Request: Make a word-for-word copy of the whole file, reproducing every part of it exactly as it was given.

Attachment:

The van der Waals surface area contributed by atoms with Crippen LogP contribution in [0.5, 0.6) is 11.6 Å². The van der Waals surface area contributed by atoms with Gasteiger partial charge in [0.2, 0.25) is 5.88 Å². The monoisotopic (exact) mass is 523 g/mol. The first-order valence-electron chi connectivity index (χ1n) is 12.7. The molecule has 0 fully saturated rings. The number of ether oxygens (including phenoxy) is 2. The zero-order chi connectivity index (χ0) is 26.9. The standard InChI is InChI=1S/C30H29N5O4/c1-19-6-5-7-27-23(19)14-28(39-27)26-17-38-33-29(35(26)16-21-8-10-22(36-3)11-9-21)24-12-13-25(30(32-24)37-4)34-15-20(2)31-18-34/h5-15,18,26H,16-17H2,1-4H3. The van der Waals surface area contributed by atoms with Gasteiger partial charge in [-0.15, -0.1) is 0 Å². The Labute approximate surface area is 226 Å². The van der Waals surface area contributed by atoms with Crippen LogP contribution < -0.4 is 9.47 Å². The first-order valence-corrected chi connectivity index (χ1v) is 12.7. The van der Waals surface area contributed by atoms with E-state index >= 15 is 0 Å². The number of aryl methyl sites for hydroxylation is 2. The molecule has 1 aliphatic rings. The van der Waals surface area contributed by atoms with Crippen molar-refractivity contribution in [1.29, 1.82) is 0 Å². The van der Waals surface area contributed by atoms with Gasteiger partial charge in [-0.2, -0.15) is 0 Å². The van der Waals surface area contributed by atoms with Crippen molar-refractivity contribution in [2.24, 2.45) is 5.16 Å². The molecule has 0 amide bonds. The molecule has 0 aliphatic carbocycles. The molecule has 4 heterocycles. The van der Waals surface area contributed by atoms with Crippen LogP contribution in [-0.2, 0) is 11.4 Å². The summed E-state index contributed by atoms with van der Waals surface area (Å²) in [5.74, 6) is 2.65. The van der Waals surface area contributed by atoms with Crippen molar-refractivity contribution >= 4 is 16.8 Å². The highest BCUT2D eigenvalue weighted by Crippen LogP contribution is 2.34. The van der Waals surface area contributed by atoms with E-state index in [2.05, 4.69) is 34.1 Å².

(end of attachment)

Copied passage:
The van der Waals surface area contributed by atoms with Crippen LogP contribution in [0.5, 0.6) is 11.6 Å². The van der Waals surface area contributed by atoms with Gasteiger partial charge in [0.2, 0.25) is 5.88 Å². The monoisotopic (exact) mass is 523 g/mol. The first-order valence-electron chi connectivity index (χ1n) is 12.7. The molecule has 0 fully saturated rings. The number of ether oxygens (including phenoxy) is 2. The zero-order chi connectivity index (χ0) is 26.9. The standard InChI is InChI=1S/C30H29N5O4/c1-19-6-5-7-27-23(19)14-28(39-27)26-17-38-33-29(35(26)16-21-8-10-22(36-3)11-9-21)24-12-13-25(30(32-24)37-4)34-15-20(2)31-18-34/h5-15,18,26H,16-17H2,1-4H3. The van der Waals surface area contributed by atoms with Gasteiger partial charge in [-0.15, -0.1) is 0 Å². The Labute approximate surface area is 226 Å². The van der Waals surface area contributed by atoms with Crippen LogP contribution < -0.4 is 9.47 Å². The first-order valence-corrected chi connectivity index (χ1v) is 12.7. The van der Waals surface area contributed by atoms with E-state index >= 15 is 0 Å². The number of aryl methyl sites for hydroxylation is 2. The molecule has 1 aliphatic rings. The van der Waals surface area contributed by atoms with Crippen molar-refractivity contribution in [1.29, 1.82) is 0 Å². The van der Waals surface area contributed by atoms with Gasteiger partial charge in [-0.2, -0.15) is 0 Å². The van der Waals surface area contributed by atoms with Crippen molar-refractivity contribution in [2.24, 2.45) is 5.16 Å². The molecule has 0 amide bonds. The molecule has 0 aliphatic carbocycles. The molecule has 4 heterocycles. The van der Waals surface area contributed by atoms with Crippen LogP contribution in [-0.2, 0) is 11.4 Å². The summed E-state index contributed by atoms with van der Waals surface area (Å²) in [5.74, 6) is 2.65. The van der Waals surface area contributed by atoms with Crippen molar-refractivity contribution >= 4 is 16.8 Å². The highest BCUT2D eigenvalue weighted by Crippen LogP contribution is 2.34. The van der Waals surface area contributed by atoms with E-state index in [2.05, 4.69) is 34.1 Å².